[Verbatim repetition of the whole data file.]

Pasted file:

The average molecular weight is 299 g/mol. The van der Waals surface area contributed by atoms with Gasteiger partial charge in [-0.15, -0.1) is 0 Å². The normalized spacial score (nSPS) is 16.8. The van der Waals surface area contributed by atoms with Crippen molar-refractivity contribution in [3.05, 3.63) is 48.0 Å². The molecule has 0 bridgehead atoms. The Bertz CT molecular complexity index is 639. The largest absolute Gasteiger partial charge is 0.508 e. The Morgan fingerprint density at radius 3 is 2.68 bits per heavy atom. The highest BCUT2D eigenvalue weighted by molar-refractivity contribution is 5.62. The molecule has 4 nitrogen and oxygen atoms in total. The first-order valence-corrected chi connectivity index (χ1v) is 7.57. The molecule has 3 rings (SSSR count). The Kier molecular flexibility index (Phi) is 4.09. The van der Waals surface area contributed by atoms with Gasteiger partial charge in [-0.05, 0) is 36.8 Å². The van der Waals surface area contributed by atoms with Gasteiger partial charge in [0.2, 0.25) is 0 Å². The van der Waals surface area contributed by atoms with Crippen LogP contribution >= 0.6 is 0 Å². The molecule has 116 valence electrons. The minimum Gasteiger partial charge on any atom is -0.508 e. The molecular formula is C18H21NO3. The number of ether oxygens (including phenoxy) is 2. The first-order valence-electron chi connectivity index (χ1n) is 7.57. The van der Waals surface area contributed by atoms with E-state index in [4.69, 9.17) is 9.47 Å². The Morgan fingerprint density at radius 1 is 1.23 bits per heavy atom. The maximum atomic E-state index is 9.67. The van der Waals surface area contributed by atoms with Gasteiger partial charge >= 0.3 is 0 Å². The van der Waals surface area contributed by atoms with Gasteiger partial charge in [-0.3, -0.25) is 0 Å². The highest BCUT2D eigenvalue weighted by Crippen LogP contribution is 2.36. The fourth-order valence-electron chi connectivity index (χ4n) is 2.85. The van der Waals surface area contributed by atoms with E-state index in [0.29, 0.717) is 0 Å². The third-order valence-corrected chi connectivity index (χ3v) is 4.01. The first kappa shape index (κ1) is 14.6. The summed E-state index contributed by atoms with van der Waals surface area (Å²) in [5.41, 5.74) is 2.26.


The average molecular weight is 299 g/mol. The van der Waals surface area contributed by atoms with Gasteiger partial charge in [-0.15, -0.1) is 0 Å². The normalized spacial score (nSPS) is 16.8. The van der Waals surface area contributed by atoms with Crippen molar-refractivity contribution in [3.05, 3.63) is 48.0 Å². The molecule has 0 bridgehead atoms. The Bertz CT molecular complexity index is 639. The largest absolute Gasteiger partial charge is 0.508 e. The Morgan fingerprint density at radius 3 is 2.68 bits per heavy atom. The highest BCUT2D eigenvalue weighted by molar-refractivity contribution is 5.62. The molecule has 4 nitrogen and oxygen atoms in total. The first-order valence-corrected chi connectivity index (χ1v) is 7.57. The molecule has 3 rings (SSSR count). The Kier molecular flexibility index (Phi) is 4.09. The van der Waals surface area contributed by atoms with Gasteiger partial charge in [-0.05, 0) is 36.8 Å². The van der Waals surface area contributed by atoms with Gasteiger partial charge in [0.2, 0.25) is 0 Å². The van der Waals surface area contributed by atoms with Crippen LogP contribution >= 0.6 is 0 Å². The molecule has 116 valence electrons. The minimum Gasteiger partial charge on any atom is -0.508 e. The molecular formula is C18H21NO3. The number of ether oxygens (including phenoxy) is 2. The first-order valence-electron chi connectivity index (χ1n) is 7.57. The van der Waals surface area contributed by atoms with E-state index in [4.69, 9.17) is 9.47 Å². The Morgan fingerprint density at radius 1 is 1.23 bits per heavy atom. The maximum atomic E-state index is 9.67. The van der Waals surface area contributed by atoms with Gasteiger partial charge >= 0.3 is 0 Å². The van der Waals surface area contributed by atoms with Gasteiger partial charge in [-0.3, -0.25) is 0 Å². The highest BCUT2D eigenvalue weighted by Crippen LogP contribution is 2.36. The fourth-order valence-electron chi connectivity index (χ4n) is 2.85. The van der Waals surface area contributed by atoms with E-state index in [0.29, 0.717) is 0 Å². The third-order valence-corrected chi connectivity index (χ3v) is 4.01. The first kappa shape index (κ1) is 14.6. The summed E-state index contributed by atoms with van der Waals surface area (Å²) in [5.41, 5.74) is 2.26.